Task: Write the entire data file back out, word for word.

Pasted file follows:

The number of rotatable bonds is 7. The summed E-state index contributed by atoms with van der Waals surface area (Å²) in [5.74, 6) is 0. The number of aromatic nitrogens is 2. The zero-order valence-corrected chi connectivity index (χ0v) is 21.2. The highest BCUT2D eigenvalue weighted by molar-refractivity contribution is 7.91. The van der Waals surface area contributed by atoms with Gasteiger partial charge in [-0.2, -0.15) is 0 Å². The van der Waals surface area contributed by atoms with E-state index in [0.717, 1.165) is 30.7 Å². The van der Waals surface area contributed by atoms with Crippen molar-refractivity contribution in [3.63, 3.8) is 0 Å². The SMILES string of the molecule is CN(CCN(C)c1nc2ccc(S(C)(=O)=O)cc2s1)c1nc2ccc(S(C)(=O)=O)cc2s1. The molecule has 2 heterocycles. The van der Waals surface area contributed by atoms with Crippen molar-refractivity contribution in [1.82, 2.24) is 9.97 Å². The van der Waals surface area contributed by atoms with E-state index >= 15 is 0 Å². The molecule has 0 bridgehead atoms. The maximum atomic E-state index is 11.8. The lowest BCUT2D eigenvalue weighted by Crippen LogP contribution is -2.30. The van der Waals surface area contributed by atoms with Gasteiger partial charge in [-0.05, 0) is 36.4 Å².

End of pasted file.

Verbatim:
The number of rotatable bonds is 7. The summed E-state index contributed by atoms with van der Waals surface area (Å²) in [5.74, 6) is 0. The number of aromatic nitrogens is 2. The zero-order valence-corrected chi connectivity index (χ0v) is 21.2. The highest BCUT2D eigenvalue weighted by molar-refractivity contribution is 7.91. The van der Waals surface area contributed by atoms with Gasteiger partial charge in [-0.2, -0.15) is 0 Å². The van der Waals surface area contributed by atoms with E-state index in [0.717, 1.165) is 30.7 Å². The van der Waals surface area contributed by atoms with Crippen molar-refractivity contribution in [3.63, 3.8) is 0 Å². The SMILES string of the molecule is CN(CCN(C)c1nc2ccc(S(C)(=O)=O)cc2s1)c1nc2ccc(S(C)(=O)=O)cc2s1. The molecule has 2 heterocycles. The van der Waals surface area contributed by atoms with Crippen molar-refractivity contribution in [1.82, 2.24) is 9.97 Å². The van der Waals surface area contributed by atoms with E-state index >= 15 is 0 Å². The molecule has 0 bridgehead atoms. The maximum atomic E-state index is 11.8. The lowest BCUT2D eigenvalue weighted by Crippen LogP contribution is -2.30. The van der Waals surface area contributed by atoms with Gasteiger partial charge in [-0.05, 0) is 36.4 Å².